Many Kenyans who quit their jobs in their home countries for opportunities abroad always have high hopes of finding better and higher-quality employment compared to the occupations they left behind.
However, that wasn’t the case for Grace Wairimu Weirich, who had worked in Kenya for more than 25 years as a lecturer at Mount Kenya University, Jomo Kenyatta University of Agriculture and Technology (JKUAT), and Kenyatta Universities, teaching health records and information management.
Despite her extensive experience, the financial stability of a lecturer’s life in Kenya proved uncertain, especially in the wake of the COVID-19 pandemic. Project and part-time teaching opportunities, crucial for financial stability, became scarce.
“I had just secured a permanent teaching position in 2018 after teaching since 2006 when I completed my Master’s degree in Information Systems,” Grace recounts. “But being a lecturer, reliant on projects and part-time teaching, was not financially fulfilling.”
Returning to Kenya, Grace faced the decision of whether to continue in the familiar but financially challenging academic path or explore new horizons.
By December 2020, she found herself back in the US, envisioning a one or two-year stay to assess her next steps.
Fortune smiled upon her when she encountered a remarkable man, and their connection blossomed into love.
“I crossed part with a remarkable man whose presence in my life became one of the primary reasons I chose not to return to Kenya,” she said.
However, with her background in academia, Grace had to navigate a different career landscape in the US.
Despite lacking the formal qualifications for a teaching role, she discovered a niche in caregiving—a field where hundreds of Kenyans were already making a difference in assisting the sick and elderly.
Undeterred by the shift, Grace embarked on a 75-hour caregiving course, learning the essentials of tending to the needs of the sick and elderly.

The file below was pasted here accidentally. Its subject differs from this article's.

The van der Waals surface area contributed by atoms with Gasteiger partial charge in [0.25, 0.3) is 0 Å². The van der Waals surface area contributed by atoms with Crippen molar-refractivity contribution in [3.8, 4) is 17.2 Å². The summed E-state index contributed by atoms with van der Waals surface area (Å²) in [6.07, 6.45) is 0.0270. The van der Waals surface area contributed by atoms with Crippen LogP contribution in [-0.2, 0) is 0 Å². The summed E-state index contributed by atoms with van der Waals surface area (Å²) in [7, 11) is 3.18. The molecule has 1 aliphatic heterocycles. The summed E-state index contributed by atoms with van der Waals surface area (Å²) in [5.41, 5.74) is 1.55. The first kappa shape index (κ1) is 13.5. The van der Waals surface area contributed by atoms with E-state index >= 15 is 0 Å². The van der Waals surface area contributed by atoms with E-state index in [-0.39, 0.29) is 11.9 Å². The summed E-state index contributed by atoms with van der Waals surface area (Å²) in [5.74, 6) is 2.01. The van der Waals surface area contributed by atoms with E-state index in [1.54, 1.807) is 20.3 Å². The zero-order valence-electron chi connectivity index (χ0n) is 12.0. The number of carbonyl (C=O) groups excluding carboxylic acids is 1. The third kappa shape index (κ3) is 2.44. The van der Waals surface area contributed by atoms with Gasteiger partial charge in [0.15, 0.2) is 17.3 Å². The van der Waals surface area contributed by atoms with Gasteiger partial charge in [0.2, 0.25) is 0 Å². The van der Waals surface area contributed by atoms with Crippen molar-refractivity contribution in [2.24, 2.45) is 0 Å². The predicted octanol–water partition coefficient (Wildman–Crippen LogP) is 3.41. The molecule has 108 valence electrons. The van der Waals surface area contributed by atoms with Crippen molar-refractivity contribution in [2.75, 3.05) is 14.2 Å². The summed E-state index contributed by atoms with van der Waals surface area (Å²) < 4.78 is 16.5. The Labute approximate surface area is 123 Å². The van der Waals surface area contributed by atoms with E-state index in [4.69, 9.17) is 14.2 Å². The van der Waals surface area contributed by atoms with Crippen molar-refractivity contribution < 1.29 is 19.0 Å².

“You are taught how to feed, dress, change diapers and assist and elderly person. However, as you wait for your work permit which may take even six months, you can be cleaning people’s homes, cleaning their washrooms, cooking for them, changing their diapers…” She said.
Starting as a volunteer, she undertook diverse tasks from cleaning homes to providing personal care, humbling experiences that laid the foundation for her journey in caregiving.
“I realised that regardless of one’s level of education, or wealth, there comes a time when you will need to be taken care of, and assisted in doing daily tasks, ” she said.
To enhance her skills and opportunities, Grace pursued a Certified Nursing Assistant Course.
This commitment to personal and professional growth bore fruit, and she secured higher-paying positions in hospitals and nursing homes.
While the tasks remained similar—feeding, changing diapers, and offering emotional support—the structured environment and better pay brought a sense of stability and fulfillment.
“The remuneration is generous. You are paid from $15 (Ksh 2,284) per hour onwards,” Grace notes, emphasizing the financial security she found in her newfound career compared to her life as a lecturer in Kenya.
In the fortuitous year of 2022, fortune smiled upon Grace as she successfully secured a scholarship, opening the doors to the pursuit of her own vision.
She founded Zuri Staffing Agency, an initiative that acts as a crucial bridge connecting individuals seeking caregiving services with appropriate facilities and homes.
Her entrepreneurial journey did not stop there; it expanded across borders to Kenya. In 2023, Grace embarked on a new venture by establishing “Moss International Educational Services.”
This agency stands as a beacon for young Kenyans, offering them invaluable access to opportunities for studying abroad.
Grace’s commitment to fostering educational avenues for Kenyan youth is evident in her strategic partnership with Anderson College in Canada.
Through this collaboration, she actively contributes to facilitating educational opportunities, opening doors for ambitious Kenyan youths to embark on transformative journeys of learning and growth.